Deakin University

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Time to reflect is a rare and valued opportunity; a pilot of the NIDUS-professional dementia training intervention for homecare workers during the Covid-19 pandemic

journal contribution
posted on 2023-02-22, 22:47 authored by D Kelleher, K Lord, L Duffy, P Rapaport, J Barber, Jill Manthorpe, M Leverton, Briony DowBriony Dow, J Budgett, S Banks, S Duggan, C. Cooper
Most people living with dementia want to continue living in their own home for as long as possible and many rely on support from homecare services to do so. There are concerns that homecare often fails to meet the needs of clients with dementia, but there is limited evidence regarding effective interventions to improve its delivery for this client group. We aimed to assess whether a co-designed, 6-session dementia training intervention for homecare workers (NIDUS-professional) was acceptable and feasible. Facilitated training sessions were delivered over 3 months, followed by 3, monthly implementation meetings to embed changes in practice. Two trained and supervised facilitators without clinical qualifications delivered the intervention via group video-calls during Oct 2020–March 2021 to a group of seven homecare workers from one agency in England. Participants provided qualitative feedback 3- and 6-months post intervention. Qualitative interview data and facilitator notes were integrated in a thematic analysis. Adherence to the intervention and fidelity of delivery were high, indicating that it was acceptable and feasible to deliver in practice. Thirty of a possible 42 (71.4%) group sessions were attended. In our thematic analysis we report one over-arching theme: ‘Having time and space to reflect is a rare opportunity’. Within this we identified four subthemes (Having time to reflect is a rare opportunity; Reflecting with peers enhances learning; Reflection and perspective taking can improve care; Recognising skills and building confidence) through which we explored how participants valued the intervention to discuss their work and learn new skills. Attendance was lower for the implementation sessions, perhaps reflecting participants’ lack of clarity about their purpose. We used our findings to consider how we can maintain positive impacts of the manualised sessions, so that these are translated into tangible, scalable benefits for people living with dementia and the homecare workforce. A randomised feasibility trial is underway.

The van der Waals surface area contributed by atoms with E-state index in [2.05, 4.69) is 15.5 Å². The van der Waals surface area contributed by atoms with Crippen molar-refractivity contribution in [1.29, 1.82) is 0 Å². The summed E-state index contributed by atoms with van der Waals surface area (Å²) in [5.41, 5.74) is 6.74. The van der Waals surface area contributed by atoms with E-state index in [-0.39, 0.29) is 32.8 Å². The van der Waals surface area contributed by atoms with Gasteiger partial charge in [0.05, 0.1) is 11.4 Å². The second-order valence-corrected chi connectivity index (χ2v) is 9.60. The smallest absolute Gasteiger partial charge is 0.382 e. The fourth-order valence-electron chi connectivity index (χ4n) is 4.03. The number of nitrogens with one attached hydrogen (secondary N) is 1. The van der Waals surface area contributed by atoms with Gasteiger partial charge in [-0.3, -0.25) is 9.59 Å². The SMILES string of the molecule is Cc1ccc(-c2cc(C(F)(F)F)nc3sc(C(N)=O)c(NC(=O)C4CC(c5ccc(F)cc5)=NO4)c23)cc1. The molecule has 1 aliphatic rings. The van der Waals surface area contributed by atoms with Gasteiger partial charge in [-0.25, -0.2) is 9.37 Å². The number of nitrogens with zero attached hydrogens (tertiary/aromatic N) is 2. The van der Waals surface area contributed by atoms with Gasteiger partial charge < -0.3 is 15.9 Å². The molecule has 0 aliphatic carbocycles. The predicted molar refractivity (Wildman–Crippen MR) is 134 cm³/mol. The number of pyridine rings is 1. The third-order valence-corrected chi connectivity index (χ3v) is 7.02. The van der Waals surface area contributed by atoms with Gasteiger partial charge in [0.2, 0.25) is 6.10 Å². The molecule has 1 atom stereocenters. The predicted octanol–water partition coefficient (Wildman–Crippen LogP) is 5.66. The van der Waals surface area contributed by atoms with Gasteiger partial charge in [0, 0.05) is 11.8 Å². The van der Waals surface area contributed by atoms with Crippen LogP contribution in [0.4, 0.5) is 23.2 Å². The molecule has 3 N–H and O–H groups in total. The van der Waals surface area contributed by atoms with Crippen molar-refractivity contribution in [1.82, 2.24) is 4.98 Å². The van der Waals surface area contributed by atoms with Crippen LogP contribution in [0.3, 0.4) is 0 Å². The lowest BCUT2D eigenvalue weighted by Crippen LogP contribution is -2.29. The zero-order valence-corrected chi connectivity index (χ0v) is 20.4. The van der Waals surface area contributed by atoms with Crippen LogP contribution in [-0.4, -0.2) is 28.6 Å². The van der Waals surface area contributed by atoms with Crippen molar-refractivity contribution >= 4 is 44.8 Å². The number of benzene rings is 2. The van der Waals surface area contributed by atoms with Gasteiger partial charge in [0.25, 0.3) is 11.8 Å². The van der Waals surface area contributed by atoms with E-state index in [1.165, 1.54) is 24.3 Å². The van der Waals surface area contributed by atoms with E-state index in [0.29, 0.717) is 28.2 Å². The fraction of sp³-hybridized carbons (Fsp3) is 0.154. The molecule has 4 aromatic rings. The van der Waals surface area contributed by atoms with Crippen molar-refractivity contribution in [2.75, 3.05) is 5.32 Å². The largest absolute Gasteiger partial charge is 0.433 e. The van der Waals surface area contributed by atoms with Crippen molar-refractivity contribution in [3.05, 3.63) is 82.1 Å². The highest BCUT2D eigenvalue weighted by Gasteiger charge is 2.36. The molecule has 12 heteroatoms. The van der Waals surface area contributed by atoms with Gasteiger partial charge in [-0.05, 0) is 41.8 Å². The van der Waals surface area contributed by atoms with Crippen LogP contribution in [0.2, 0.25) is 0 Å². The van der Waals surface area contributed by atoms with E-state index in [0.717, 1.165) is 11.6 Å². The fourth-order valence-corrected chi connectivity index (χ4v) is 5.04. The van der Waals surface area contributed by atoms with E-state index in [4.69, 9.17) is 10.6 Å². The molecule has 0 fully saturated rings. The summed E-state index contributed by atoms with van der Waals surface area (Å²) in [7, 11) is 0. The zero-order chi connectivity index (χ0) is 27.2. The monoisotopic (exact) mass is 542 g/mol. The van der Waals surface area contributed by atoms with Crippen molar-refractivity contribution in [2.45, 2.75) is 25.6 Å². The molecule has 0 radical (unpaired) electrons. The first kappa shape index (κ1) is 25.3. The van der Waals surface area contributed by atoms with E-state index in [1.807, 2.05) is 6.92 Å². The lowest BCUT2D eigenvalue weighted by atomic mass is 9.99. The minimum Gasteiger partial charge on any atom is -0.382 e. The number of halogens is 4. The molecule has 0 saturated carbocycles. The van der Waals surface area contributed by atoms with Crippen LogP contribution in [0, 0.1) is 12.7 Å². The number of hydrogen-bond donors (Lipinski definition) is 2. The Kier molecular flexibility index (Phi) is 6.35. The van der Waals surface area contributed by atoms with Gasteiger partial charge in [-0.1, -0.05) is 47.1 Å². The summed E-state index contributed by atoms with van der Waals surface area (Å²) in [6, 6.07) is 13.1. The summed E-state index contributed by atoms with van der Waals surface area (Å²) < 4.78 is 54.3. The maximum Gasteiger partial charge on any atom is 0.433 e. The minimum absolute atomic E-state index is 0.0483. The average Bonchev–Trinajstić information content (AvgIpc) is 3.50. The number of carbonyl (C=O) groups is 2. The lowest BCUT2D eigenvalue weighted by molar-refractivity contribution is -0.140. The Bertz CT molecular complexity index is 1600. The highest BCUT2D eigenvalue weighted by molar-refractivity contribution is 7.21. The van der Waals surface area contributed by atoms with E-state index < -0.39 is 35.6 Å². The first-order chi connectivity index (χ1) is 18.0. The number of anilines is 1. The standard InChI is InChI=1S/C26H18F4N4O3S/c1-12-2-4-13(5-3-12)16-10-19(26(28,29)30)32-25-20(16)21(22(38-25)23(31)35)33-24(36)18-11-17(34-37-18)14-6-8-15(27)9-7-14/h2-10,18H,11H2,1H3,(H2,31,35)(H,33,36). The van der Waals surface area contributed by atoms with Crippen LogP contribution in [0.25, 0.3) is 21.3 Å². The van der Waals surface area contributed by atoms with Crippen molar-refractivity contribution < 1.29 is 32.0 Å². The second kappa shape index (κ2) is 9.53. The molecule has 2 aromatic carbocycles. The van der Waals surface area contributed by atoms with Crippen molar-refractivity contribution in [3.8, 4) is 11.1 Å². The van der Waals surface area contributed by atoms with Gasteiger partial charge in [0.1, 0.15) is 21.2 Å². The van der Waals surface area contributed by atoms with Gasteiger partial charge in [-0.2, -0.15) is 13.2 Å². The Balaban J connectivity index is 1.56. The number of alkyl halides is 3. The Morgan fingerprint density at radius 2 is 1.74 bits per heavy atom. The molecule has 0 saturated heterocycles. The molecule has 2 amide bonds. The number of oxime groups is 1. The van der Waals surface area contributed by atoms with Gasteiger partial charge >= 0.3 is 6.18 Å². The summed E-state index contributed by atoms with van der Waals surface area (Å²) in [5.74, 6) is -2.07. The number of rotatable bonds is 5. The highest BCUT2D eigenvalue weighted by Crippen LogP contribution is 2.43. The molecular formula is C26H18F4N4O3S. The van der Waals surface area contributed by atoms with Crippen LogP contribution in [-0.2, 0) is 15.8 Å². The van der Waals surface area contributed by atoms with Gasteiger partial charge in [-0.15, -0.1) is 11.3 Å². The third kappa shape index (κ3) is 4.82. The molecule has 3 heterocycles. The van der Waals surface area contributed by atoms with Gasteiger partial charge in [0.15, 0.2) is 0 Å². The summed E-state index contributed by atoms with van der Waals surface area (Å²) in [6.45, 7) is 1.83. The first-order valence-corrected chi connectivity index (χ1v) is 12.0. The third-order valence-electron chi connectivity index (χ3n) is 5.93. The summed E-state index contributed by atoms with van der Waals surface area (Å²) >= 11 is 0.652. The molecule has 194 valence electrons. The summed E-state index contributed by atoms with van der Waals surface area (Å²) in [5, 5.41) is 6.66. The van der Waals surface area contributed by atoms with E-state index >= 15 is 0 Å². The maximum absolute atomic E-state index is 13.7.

Health and Social Care in the Community





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